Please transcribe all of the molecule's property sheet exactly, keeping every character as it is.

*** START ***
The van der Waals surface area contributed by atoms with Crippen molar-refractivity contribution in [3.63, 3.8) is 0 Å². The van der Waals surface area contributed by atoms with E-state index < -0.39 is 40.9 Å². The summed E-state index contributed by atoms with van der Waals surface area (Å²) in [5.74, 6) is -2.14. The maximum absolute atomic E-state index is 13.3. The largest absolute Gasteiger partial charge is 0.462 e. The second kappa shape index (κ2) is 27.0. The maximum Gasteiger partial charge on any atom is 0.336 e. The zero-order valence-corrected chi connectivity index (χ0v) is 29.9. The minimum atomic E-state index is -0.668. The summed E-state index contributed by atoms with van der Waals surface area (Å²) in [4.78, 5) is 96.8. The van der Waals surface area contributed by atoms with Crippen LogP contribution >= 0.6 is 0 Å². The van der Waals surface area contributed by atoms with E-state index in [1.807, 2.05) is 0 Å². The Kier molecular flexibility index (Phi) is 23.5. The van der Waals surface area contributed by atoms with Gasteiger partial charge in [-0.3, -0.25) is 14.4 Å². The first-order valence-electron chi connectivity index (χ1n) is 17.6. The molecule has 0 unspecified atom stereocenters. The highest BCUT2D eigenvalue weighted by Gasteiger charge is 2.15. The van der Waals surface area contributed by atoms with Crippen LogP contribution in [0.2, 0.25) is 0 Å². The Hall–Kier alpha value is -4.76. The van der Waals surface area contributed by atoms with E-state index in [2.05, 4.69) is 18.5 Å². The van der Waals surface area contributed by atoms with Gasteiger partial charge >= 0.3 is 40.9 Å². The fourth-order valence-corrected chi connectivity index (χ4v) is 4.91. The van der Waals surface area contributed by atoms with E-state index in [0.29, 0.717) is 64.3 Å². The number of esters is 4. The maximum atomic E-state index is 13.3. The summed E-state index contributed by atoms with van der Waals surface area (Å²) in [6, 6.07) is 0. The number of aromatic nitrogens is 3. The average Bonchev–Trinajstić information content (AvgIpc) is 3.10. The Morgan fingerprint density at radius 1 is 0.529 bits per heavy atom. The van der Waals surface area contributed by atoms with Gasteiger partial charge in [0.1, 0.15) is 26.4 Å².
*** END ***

The van der Waals surface area contributed by atoms with Crippen molar-refractivity contribution in [3.63, 3.8) is 0 Å². The van der Waals surface area contributed by atoms with E-state index < -0.39 is 40.9 Å². The summed E-state index contributed by atoms with van der Waals surface area (Å²) in [5.74, 6) is -2.14. The maximum absolute atomic E-state index is 13.3. The largest absolute Gasteiger partial charge is 0.462 e. The second kappa shape index (κ2) is 27.0. The maximum Gasteiger partial charge on any atom is 0.336 e. The zero-order valence-corrected chi connectivity index (χ0v) is 29.9. The minimum atomic E-state index is -0.668. The summed E-state index contributed by atoms with van der Waals surface area (Å²) in [4.78, 5) is 96.8. The van der Waals surface area contributed by atoms with Crippen LogP contribution >= 0.6 is 0 Å². The van der Waals surface area contributed by atoms with E-state index in [1.807, 2.05) is 0 Å². The Kier molecular flexibility index (Phi) is 23.5. The van der Waals surface area contributed by atoms with Gasteiger partial charge in [-0.3, -0.25) is 14.4 Å². The first-order valence-electron chi connectivity index (χ1n) is 17.6. The molecule has 0 unspecified atom stereocenters. The highest BCUT2D eigenvalue weighted by Gasteiger charge is 2.15. The van der Waals surface area contributed by atoms with Crippen LogP contribution in [0.2, 0.25) is 0 Å². The Hall–Kier alpha value is -4.76. The van der Waals surface area contributed by atoms with E-state index in [2.05, 4.69) is 18.5 Å². The van der Waals surface area contributed by atoms with Gasteiger partial charge >= 0.3 is 40.9 Å². The fourth-order valence-corrected chi connectivity index (χ4v) is 4.91. The van der Waals surface area contributed by atoms with E-state index in [0.29, 0.717) is 64.3 Å². The number of esters is 4. The maximum atomic E-state index is 13.3. The summed E-state index contributed by atoms with van der Waals surface area (Å²) in [6, 6.07) is 0. The number of aromatic nitrogens is 3. The average Bonchev–Trinajstić information content (AvgIpc) is 3.10. The Morgan fingerprint density at radius 1 is 0.529 bits per heavy atom. The van der Waals surface area contributed by atoms with Gasteiger partial charge in [0.1, 0.15) is 26.4 Å².